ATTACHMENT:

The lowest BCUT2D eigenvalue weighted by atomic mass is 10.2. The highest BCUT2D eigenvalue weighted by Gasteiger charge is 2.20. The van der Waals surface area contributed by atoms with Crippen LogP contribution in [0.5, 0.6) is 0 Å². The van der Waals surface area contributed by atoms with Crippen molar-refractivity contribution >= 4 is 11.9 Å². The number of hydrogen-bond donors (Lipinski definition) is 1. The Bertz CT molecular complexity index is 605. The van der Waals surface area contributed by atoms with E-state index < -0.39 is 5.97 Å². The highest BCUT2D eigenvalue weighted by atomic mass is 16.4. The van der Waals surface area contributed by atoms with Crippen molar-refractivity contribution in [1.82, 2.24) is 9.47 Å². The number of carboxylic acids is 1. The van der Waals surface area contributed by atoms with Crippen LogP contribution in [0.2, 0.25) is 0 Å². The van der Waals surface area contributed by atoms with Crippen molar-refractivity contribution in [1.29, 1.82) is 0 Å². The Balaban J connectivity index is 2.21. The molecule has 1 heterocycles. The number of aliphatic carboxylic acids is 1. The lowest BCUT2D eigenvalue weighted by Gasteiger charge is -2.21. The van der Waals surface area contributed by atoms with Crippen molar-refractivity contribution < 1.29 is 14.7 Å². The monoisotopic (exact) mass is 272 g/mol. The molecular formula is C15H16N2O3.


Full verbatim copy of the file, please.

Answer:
The lowest BCUT2D eigenvalue weighted by atomic mass is 10.2. The highest BCUT2D eigenvalue weighted by Gasteiger charge is 2.20. The van der Waals surface area contributed by atoms with Crippen LogP contribution in [0.5, 0.6) is 0 Å². The van der Waals surface area contributed by atoms with Crippen molar-refractivity contribution >= 4 is 11.9 Å². The number of hydrogen-bond donors (Lipinski definition) is 1. The Bertz CT molecular complexity index is 605. The van der Waals surface area contributed by atoms with E-state index < -0.39 is 5.97 Å². The highest BCUT2D eigenvalue weighted by atomic mass is 16.4. The van der Waals surface area contributed by atoms with Crippen molar-refractivity contribution in [1.82, 2.24) is 9.47 Å². The number of carboxylic acids is 1. The van der Waals surface area contributed by atoms with Crippen LogP contribution in [0.2, 0.25) is 0 Å². The van der Waals surface area contributed by atoms with Crippen molar-refractivity contribution in [1.29, 1.82) is 0 Å². The Balaban J connectivity index is 2.21. The molecule has 1 heterocycles. The number of aliphatic carboxylic acids is 1. The lowest BCUT2D eigenvalue weighted by Gasteiger charge is -2.21. The van der Waals surface area contributed by atoms with Crippen molar-refractivity contribution < 1.29 is 14.7 Å². The monoisotopic (exact) mass is 272 g/mol. The molecular formula is C15H16N2O3.